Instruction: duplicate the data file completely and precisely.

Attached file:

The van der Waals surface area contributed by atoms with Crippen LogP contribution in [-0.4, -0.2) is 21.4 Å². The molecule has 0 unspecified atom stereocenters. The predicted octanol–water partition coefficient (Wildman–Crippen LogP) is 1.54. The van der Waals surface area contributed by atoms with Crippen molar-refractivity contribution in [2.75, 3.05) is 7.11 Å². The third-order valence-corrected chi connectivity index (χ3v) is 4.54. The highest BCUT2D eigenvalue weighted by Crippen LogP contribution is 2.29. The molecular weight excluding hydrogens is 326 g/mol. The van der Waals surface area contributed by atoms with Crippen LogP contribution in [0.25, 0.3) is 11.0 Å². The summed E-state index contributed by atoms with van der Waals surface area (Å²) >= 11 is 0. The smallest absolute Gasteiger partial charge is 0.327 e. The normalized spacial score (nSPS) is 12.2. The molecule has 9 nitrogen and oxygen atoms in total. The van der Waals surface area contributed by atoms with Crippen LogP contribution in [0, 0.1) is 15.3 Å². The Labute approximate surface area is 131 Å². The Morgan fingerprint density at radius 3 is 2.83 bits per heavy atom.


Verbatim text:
The van der Waals surface area contributed by atoms with Crippen LogP contribution in [-0.4, -0.2) is 21.4 Å². The molecule has 0 unspecified atom stereocenters. The predicted octanol–water partition coefficient (Wildman–Crippen LogP) is 1.54. The van der Waals surface area contributed by atoms with Crippen molar-refractivity contribution in [2.75, 3.05) is 7.11 Å². The third-order valence-corrected chi connectivity index (χ3v) is 4.54. The highest BCUT2D eigenvalue weighted by Crippen LogP contribution is 2.29. The molecular weight excluding hydrogens is 326 g/mol. The van der Waals surface area contributed by atoms with Crippen LogP contribution in [0.25, 0.3) is 11.0 Å². The summed E-state index contributed by atoms with van der Waals surface area (Å²) >= 11 is 0. The smallest absolute Gasteiger partial charge is 0.327 e. The normalized spacial score (nSPS) is 12.2. The molecule has 9 nitrogen and oxygen atoms in total. The van der Waals surface area contributed by atoms with Crippen LogP contribution in [0, 0.1) is 15.3 Å². The Labute approximate surface area is 131 Å². The Morgan fingerprint density at radius 3 is 2.83 bits per heavy atom.